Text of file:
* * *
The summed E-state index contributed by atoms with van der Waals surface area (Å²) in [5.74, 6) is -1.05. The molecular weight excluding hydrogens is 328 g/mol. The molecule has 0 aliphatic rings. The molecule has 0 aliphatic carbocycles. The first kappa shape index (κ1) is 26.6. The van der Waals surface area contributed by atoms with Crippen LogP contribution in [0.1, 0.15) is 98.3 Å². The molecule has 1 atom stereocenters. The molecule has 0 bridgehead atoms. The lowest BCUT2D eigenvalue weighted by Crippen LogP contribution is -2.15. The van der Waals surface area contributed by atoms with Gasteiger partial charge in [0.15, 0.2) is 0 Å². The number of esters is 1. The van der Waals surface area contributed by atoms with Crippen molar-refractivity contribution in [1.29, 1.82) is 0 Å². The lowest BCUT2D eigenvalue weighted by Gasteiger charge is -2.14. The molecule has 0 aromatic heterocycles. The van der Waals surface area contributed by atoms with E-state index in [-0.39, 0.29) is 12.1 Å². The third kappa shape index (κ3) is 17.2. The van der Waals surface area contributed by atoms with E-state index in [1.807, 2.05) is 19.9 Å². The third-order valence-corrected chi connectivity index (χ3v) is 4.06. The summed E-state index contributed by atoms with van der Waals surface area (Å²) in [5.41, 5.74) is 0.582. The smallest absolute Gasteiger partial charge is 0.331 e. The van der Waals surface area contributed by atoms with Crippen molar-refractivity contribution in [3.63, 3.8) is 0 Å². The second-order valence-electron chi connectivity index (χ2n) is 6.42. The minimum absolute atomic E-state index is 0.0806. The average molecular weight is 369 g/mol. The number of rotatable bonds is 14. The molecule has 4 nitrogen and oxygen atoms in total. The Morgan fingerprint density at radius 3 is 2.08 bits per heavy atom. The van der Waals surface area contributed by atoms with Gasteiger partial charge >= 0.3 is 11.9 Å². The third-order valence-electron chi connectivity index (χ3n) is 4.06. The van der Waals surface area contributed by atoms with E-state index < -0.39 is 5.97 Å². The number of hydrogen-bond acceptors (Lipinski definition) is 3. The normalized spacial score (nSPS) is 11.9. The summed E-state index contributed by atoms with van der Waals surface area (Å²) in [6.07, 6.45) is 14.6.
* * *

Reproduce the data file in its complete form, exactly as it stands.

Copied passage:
The summed E-state index contributed by atoms with van der Waals surface area (Å²) in [5.74, 6) is -1.05. The molecular weight excluding hydrogens is 328 g/mol. The molecule has 0 aliphatic rings. The molecule has 0 aliphatic carbocycles. The first kappa shape index (κ1) is 26.6. The van der Waals surface area contributed by atoms with Crippen LogP contribution in [0.1, 0.15) is 98.3 Å². The molecule has 1 atom stereocenters. The molecule has 0 bridgehead atoms. The lowest BCUT2D eigenvalue weighted by Crippen LogP contribution is -2.15. The van der Waals surface area contributed by atoms with Gasteiger partial charge in [0.15, 0.2) is 0 Å². The number of esters is 1. The van der Waals surface area contributed by atoms with Crippen molar-refractivity contribution in [1.29, 1.82) is 0 Å². The lowest BCUT2D eigenvalue weighted by Gasteiger charge is -2.14. The molecule has 0 aromatic heterocycles. The van der Waals surface area contributed by atoms with E-state index in [-0.39, 0.29) is 12.1 Å². The third kappa shape index (κ3) is 17.2. The van der Waals surface area contributed by atoms with E-state index in [1.807, 2.05) is 19.9 Å². The third-order valence-corrected chi connectivity index (χ3v) is 4.06. The summed E-state index contributed by atoms with van der Waals surface area (Å²) in [5.41, 5.74) is 0.582. The smallest absolute Gasteiger partial charge is 0.331 e. The van der Waals surface area contributed by atoms with Crippen molar-refractivity contribution in [3.63, 3.8) is 0 Å². The second-order valence-electron chi connectivity index (χ2n) is 6.42. The minimum absolute atomic E-state index is 0.0806. The average molecular weight is 369 g/mol. The number of rotatable bonds is 14. The molecule has 4 nitrogen and oxygen atoms in total. The Morgan fingerprint density at radius 3 is 2.08 bits per heavy atom. The van der Waals surface area contributed by atoms with Gasteiger partial charge >= 0.3 is 11.9 Å². The third-order valence-electron chi connectivity index (χ3n) is 4.06. The van der Waals surface area contributed by atoms with E-state index < -0.39 is 5.97 Å². The number of hydrogen-bond acceptors (Lipinski definition) is 3. The normalized spacial score (nSPS) is 11.9. The summed E-state index contributed by atoms with van der Waals surface area (Å²) in [6.07, 6.45) is 14.6.